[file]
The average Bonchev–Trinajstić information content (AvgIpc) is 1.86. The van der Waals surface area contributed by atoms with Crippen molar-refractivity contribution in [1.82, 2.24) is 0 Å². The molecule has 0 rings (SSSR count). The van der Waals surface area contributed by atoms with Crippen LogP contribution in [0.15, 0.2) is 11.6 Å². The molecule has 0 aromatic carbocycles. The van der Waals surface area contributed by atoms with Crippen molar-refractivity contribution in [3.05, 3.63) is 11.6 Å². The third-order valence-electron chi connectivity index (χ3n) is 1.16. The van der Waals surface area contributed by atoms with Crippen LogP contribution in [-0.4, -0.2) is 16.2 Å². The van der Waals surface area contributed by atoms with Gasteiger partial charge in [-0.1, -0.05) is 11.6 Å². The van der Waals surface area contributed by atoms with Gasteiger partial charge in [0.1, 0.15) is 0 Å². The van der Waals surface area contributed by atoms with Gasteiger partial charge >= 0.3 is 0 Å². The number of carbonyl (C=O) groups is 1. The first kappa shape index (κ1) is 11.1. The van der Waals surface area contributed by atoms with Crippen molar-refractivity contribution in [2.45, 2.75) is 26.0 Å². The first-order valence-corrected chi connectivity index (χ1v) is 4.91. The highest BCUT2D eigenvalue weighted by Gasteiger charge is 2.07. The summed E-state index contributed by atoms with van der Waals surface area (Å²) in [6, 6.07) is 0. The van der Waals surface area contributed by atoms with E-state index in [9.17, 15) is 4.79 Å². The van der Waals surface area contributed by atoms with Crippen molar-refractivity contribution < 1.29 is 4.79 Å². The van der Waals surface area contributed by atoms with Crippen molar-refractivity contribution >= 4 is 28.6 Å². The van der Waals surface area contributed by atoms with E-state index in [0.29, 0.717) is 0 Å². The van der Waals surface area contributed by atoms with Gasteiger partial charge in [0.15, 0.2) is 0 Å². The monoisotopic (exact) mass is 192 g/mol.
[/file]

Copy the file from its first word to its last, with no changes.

The average Bonchev–Trinajstić information content (AvgIpc) is 1.86. The van der Waals surface area contributed by atoms with Crippen molar-refractivity contribution in [1.82, 2.24) is 0 Å². The molecule has 0 rings (SSSR count). The van der Waals surface area contributed by atoms with Crippen LogP contribution in [0.15, 0.2) is 11.6 Å². The molecule has 0 aromatic carbocycles. The van der Waals surface area contributed by atoms with Crippen molar-refractivity contribution in [3.05, 3.63) is 11.6 Å². The third-order valence-electron chi connectivity index (χ3n) is 1.16. The van der Waals surface area contributed by atoms with Crippen LogP contribution in [-0.4, -0.2) is 16.2 Å². The van der Waals surface area contributed by atoms with Gasteiger partial charge in [-0.1, -0.05) is 11.6 Å². The van der Waals surface area contributed by atoms with Gasteiger partial charge in [0.1, 0.15) is 0 Å². The van der Waals surface area contributed by atoms with Gasteiger partial charge >= 0.3 is 0 Å². The number of carbonyl (C=O) groups is 1. The first kappa shape index (κ1) is 11.1. The van der Waals surface area contributed by atoms with Crippen molar-refractivity contribution in [2.45, 2.75) is 26.0 Å². The first-order valence-corrected chi connectivity index (χ1v) is 4.91. The highest BCUT2D eigenvalue weighted by Gasteiger charge is 2.07. The summed E-state index contributed by atoms with van der Waals surface area (Å²) in [6, 6.07) is 0. The van der Waals surface area contributed by atoms with E-state index in [9.17, 15) is 4.79 Å². The van der Waals surface area contributed by atoms with Crippen molar-refractivity contribution < 1.29 is 4.79 Å². The van der Waals surface area contributed by atoms with Crippen molar-refractivity contribution >= 4 is 28.6 Å². The van der Waals surface area contributed by atoms with E-state index in [0.29, 0.717) is 0 Å². The van der Waals surface area contributed by atoms with Gasteiger partial charge in [0.15, 0.2) is 0 Å². The monoisotopic (exact) mass is 192 g/mol.